Tertiary Update Vol 20 No 10
A major new report recommending reform of tertiary education failed to address the real problems faced by the sector, the TEU has said.
In its final report on New models of tertiary education, the Productivity Commission concludes that reforms introduced by the National government have inhibited, rather than supported, people in tertiary education to show innovation in teaching and research.
But rather than reforming the system to serve the needs of students, staff and local communities, the report recommends the Minister introduce more of the same market-driven approaches it concludes have failed.
“Having listened to those that work in tertiary education, the report’s findings clearly show that the current government’s approach is not working, but then bizarrely recommends it does more of the same,” Sandra Grey, TEU national president, said.
In one such example, the report recommends the government turn to ‘new entrants to the market’ to provide ‘disruptive innovation’, whereas the findings provide example after example of innovative and creative teaching in public institutions.
The report makes 49 recommendations in total, including making it easier for new providers to enter the system and using pricing to improve education access.
Overall, the recommendations set out a vision for tertiary education as one of market-based competition and profit, rather than the delivery of broad-based, publicly-funded programmes that meet community, iwi and hapū, business, industry and service provider needs.
Paul Goldsmith, Tertiary Education Minister, recently tabled a new law to reform the tertiary education sector with a similar objective in mind.
“The Commission’s findings clearly show that the market-based reforms Paul Goldsmith’s new law would entrench have failed,” Grey said. She went on to urge the Minister “to consider the commission’s findings before making any further changes that could reduce access to tertiary education for millions of Kiwis.”
Rather than pooling our resources to meet education needs, Goldsmith seems to take the view that it is better to run the system down and then provide public funding to profit seekers who might offer to fill the gap.
These are the very same for-profit providers that then turn to public institutions for use of their resources, including classrooms, workshops, and libraries.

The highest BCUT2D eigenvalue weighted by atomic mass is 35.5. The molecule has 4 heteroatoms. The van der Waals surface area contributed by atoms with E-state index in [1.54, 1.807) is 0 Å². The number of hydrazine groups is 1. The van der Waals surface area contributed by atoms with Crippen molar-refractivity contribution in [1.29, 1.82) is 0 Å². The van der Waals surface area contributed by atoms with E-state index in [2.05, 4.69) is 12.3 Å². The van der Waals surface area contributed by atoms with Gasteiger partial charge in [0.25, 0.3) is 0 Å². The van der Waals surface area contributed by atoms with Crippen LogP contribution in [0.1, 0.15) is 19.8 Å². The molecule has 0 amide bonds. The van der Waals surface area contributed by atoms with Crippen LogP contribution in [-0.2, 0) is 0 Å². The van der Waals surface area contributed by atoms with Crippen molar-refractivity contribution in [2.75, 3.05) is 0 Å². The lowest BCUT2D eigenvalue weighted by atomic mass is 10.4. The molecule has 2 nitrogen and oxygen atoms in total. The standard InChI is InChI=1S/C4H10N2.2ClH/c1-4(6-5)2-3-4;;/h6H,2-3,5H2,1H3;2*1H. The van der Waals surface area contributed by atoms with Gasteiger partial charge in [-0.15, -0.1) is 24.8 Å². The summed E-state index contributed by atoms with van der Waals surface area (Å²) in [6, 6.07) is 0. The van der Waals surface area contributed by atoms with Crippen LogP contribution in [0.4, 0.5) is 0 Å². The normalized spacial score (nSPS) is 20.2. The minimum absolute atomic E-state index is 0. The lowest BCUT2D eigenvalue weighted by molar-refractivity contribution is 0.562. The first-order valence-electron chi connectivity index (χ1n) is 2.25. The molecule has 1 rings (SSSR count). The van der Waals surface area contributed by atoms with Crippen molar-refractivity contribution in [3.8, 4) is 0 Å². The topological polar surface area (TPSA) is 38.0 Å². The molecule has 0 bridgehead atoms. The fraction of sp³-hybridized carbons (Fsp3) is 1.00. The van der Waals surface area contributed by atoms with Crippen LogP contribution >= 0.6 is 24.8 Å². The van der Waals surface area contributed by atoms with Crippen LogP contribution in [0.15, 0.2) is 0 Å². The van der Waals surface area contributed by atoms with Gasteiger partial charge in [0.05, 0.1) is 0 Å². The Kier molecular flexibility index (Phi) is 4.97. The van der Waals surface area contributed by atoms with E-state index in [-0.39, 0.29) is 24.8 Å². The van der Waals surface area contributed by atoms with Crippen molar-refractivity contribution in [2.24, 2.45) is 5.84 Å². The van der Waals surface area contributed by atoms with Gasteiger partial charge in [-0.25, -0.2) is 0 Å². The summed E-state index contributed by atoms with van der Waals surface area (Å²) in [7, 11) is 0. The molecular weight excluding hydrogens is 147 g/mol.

Similarly, the Commission’s vision is one of increased market influence over the future of tertiary education provision, with a diminished role for elected politicians that have a responsibility to our students and their communities.
In one bizarre section, the report criticises the government for having a ‘political interest’ in maintaining existing levels of regional provision, regardless of demand.
If the market is failing communities, resulting in education access being stripped away, then it is exactly right that the government should listen to employers, families, communities and students to ensure they provide for those communities.
“If Paul Goldsmith accepts the Commission’s recommendations he would be heading into September’s election asking that public funds are invested in tertiary education only for the rewards to be privatised,” Grey said.
Also in Tertiary Update this week:
- Proposed job cuts at Waikato University prove National’s tertiary education experiment is failing
- Hundreds of staff at Auckland University strike for fair pay
- PTE goes into liquidation leaving students without study
- New global platform launched to end gender pay imbalance
- Renowned Pasifika scholar passes away
- Campaign to free jailed Bahraini scholar
Proposed staff cuts at Otago University’s physical education school are facing growing opposition from students and alumni – ODT
The Waikato Students’ Union has backed plans for a new medical school at the University of Waikato – Scoop
Victoria University has established a Faculty of Health to focus on non-clinical, non-medical subjects such as health promotion, health policy and health service delivery – Scoop
NZQA has released the results of a survey on Recognition of Prior Learning – NZQA
Tertiary Education Minister, Paul Goldsmith has announced seven reappointments to the governing councils of six institutes of technology and polytechnics, MIT, NMIT, The Open Polytechnic, SIT, Toi Ohomai and UCOL – Beehive
A restructure of senior management at Otago Polytechnic cost $200,000 in severance payments – ODT